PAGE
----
Diagnosis-delivering pharmacists will come to the aid of Northampton's overflowing GP surgeries

Plans are afoot to increase the number of pharmacists who can deliver diagnoses in the county.
Plans are afoot to increase the number of pharmacists who can deliver diagnoses in the county.

Pharmacists could soon be handing out diagnoses and prescriptions, GPs could be assessing patients over Skype and a cohort of assistants could be recruited to save the county’s GP; service from imploding over the next five years.

Northamptonshire health bosses have predicted they will need to recruit 150 new GPs by 2021 if the NHS continues to be run the way it is.

Almost 40 per cent of GPs are on the brink of retirement.

Almost 40 per cent of GPs are on the brink of retirement.

But with two surgeries set to close in Northamptonshire in March after Virgin Care announced it would be pulling out of the town and figures showing 40 per cent of GPs are approaching retirement nationally, health bosses in Northamptonshire said the GP service has to change.

Daventry GP Matthew Davis - the clinical leader on the board that drew up the county's five-year NHS savings plan (called the Sustainability and Transformation Plan) - said moves are already in place to increase the number of pharmacists able to deliver “same day care” in the county through the training provider 360 Training Limited.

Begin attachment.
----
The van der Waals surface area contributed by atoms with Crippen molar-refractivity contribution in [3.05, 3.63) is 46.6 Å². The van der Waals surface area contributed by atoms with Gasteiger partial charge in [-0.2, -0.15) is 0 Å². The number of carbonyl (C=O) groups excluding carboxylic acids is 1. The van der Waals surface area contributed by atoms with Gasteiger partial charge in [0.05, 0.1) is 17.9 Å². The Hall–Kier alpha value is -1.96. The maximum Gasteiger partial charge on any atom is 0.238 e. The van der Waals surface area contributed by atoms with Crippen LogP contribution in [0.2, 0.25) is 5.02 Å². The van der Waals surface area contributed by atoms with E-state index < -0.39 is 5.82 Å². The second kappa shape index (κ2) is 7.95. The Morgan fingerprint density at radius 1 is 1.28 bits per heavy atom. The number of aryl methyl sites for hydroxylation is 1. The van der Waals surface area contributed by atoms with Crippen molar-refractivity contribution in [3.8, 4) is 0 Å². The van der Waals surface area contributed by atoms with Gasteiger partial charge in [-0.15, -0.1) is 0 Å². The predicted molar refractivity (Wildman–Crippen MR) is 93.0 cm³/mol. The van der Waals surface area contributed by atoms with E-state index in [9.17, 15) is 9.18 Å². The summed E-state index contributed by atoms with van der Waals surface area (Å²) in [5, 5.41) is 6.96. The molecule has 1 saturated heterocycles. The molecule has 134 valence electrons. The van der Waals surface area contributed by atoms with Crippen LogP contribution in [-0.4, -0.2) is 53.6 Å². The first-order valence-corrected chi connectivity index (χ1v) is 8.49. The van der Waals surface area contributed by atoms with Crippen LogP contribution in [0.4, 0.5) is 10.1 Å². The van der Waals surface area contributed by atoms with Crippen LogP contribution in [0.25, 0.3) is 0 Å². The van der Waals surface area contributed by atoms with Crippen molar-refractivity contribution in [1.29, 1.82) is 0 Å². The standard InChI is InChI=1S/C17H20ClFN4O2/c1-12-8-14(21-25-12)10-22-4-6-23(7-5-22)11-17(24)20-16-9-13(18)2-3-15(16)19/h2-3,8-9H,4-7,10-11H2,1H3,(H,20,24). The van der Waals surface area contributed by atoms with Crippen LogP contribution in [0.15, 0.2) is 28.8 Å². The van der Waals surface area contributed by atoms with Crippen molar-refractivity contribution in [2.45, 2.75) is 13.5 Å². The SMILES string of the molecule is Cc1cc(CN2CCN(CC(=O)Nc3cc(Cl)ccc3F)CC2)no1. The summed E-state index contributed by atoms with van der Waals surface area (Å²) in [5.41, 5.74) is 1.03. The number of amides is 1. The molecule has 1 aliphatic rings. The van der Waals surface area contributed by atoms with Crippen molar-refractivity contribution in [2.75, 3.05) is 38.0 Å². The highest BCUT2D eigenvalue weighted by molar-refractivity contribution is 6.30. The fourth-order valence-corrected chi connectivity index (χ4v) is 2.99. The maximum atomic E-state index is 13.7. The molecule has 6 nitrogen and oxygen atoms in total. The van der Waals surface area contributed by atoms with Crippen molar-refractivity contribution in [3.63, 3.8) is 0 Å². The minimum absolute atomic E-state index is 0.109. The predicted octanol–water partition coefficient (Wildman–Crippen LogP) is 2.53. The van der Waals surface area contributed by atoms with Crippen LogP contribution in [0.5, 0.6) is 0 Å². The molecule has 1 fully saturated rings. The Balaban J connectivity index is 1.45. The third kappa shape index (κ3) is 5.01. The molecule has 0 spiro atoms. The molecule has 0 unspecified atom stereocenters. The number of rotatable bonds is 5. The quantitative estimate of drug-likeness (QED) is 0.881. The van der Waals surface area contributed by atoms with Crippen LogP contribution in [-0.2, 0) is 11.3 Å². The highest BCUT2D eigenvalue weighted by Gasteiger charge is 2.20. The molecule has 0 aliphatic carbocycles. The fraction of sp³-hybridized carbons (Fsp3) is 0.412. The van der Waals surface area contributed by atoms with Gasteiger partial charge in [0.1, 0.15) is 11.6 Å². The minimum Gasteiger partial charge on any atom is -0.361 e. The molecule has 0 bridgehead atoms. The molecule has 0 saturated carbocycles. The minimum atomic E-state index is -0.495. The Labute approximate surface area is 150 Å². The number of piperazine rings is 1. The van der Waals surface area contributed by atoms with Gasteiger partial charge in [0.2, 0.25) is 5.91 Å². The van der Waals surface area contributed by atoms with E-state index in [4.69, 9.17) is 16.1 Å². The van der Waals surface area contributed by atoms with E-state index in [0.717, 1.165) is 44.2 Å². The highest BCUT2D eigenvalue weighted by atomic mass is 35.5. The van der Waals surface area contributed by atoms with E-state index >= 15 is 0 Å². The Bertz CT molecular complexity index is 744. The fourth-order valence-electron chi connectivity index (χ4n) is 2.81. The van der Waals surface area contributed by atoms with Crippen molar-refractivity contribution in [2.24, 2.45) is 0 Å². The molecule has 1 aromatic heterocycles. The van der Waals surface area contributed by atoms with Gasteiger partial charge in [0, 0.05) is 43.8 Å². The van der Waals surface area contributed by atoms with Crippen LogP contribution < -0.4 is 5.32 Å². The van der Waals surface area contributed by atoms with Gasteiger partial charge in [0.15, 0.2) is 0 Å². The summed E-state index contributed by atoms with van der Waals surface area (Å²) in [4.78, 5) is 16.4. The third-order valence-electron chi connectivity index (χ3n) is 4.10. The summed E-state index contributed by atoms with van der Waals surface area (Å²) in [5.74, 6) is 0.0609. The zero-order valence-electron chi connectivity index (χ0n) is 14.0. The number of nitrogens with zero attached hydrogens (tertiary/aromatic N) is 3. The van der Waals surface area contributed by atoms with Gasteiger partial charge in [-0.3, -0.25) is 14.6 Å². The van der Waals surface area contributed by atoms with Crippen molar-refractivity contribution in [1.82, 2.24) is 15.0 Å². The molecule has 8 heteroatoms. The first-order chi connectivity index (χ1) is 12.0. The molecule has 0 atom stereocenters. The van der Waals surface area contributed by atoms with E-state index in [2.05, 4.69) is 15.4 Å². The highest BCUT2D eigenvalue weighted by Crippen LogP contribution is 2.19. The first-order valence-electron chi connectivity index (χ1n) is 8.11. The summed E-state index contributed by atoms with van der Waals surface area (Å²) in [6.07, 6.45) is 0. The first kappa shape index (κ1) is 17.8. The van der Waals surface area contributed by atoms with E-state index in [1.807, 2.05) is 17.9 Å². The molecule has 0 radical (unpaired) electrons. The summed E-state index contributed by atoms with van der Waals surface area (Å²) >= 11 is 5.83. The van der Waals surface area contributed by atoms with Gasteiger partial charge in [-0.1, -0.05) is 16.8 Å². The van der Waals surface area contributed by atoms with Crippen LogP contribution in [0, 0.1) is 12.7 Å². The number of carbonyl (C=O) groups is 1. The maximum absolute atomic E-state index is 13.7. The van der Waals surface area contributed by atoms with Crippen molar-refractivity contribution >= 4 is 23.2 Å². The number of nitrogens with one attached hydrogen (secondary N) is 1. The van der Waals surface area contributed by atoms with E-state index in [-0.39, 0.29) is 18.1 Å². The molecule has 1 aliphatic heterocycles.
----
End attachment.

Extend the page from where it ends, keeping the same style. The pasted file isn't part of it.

He said: “These will be pharmacists by background, but actually once they have gone through a clinical training program, they will be able to do same-day care.

“It means they can examine people, make diagnoses and give out prescriptions.”

Furthermore, Mr Davis said the NHS in Northamptonshire will have to increase the number of new assistant-type roles to meet the £230 million savings demand.

While health organisations are currently largely comprised of doctors, nurses, carers and midwives, Mr Davis said clinical teams will need to increasingly take on roles such as “physicians’ assistants”, “care assistants” and “nursing associates”. All of these roles require lesser training and have been described by The Royal College of Nursing as “nursing on the cheap.”

But Mr Davis, said: “It would be a concern, but that would be if we weren’t coming from that central view of quality.

“I don’t think there is any suggestion we will have fewer people. People might be doing different things, but no one is going to lose their job.”

John Wardell who is the head of the STP board said the new healthcare assistants would not be “working in isolation.”

He said: “We are moving much more towards working in integrated teams.

“The challenge for us is around recruitment and retention of staff.

“So we have to be creative and look at the evidence”.”